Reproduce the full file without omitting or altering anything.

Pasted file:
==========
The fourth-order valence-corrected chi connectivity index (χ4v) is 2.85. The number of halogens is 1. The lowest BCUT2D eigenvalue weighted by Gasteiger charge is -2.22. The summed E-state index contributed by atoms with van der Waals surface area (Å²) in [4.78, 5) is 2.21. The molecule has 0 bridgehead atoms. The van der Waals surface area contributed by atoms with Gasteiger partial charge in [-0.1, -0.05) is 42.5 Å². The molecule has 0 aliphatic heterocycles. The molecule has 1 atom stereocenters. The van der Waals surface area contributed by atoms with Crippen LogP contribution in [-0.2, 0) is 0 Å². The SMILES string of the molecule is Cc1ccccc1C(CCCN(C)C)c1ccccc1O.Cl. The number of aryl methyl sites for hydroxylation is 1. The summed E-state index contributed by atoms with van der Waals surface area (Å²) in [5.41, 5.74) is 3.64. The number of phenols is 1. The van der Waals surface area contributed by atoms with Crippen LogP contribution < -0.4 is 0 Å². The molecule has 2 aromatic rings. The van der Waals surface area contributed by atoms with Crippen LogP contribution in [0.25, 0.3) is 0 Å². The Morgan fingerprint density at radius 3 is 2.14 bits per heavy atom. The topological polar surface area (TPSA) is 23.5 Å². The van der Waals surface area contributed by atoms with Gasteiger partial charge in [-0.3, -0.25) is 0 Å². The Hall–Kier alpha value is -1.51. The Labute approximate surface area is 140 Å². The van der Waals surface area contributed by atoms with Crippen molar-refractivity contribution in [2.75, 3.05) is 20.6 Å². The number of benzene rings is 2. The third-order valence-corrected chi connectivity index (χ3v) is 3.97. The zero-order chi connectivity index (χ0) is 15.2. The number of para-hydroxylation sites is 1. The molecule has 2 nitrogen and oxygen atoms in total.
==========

The fourth-order valence-corrected chi connectivity index (χ4v) is 2.85. The number of halogens is 1. The lowest BCUT2D eigenvalue weighted by Gasteiger charge is -2.22. The summed E-state index contributed by atoms with van der Waals surface area (Å²) in [4.78, 5) is 2.21. The molecule has 0 bridgehead atoms. The van der Waals surface area contributed by atoms with Gasteiger partial charge in [-0.1, -0.05) is 42.5 Å². The molecule has 0 aliphatic heterocycles. The molecule has 1 atom stereocenters. The van der Waals surface area contributed by atoms with Crippen LogP contribution in [-0.2, 0) is 0 Å². The SMILES string of the molecule is Cc1ccccc1C(CCCN(C)C)c1ccccc1O.Cl. The number of aryl methyl sites for hydroxylation is 1. The summed E-state index contributed by atoms with van der Waals surface area (Å²) in [5.41, 5.74) is 3.64. The number of phenols is 1. The van der Waals surface area contributed by atoms with Crippen LogP contribution < -0.4 is 0 Å². The molecule has 2 aromatic rings. The van der Waals surface area contributed by atoms with Crippen LogP contribution in [0.25, 0.3) is 0 Å². The Morgan fingerprint density at radius 3 is 2.14 bits per heavy atom. The topological polar surface area (TPSA) is 23.5 Å². The van der Waals surface area contributed by atoms with Gasteiger partial charge in [-0.3, -0.25) is 0 Å². The Hall–Kier alpha value is -1.51. The Labute approximate surface area is 140 Å². The van der Waals surface area contributed by atoms with Crippen molar-refractivity contribution in [2.75, 3.05) is 20.6 Å². The number of benzene rings is 2. The third-order valence-corrected chi connectivity index (χ3v) is 3.97. The zero-order chi connectivity index (χ0) is 15.2. The number of para-hydroxylation sites is 1. The molecule has 2 nitrogen and oxygen atoms in total.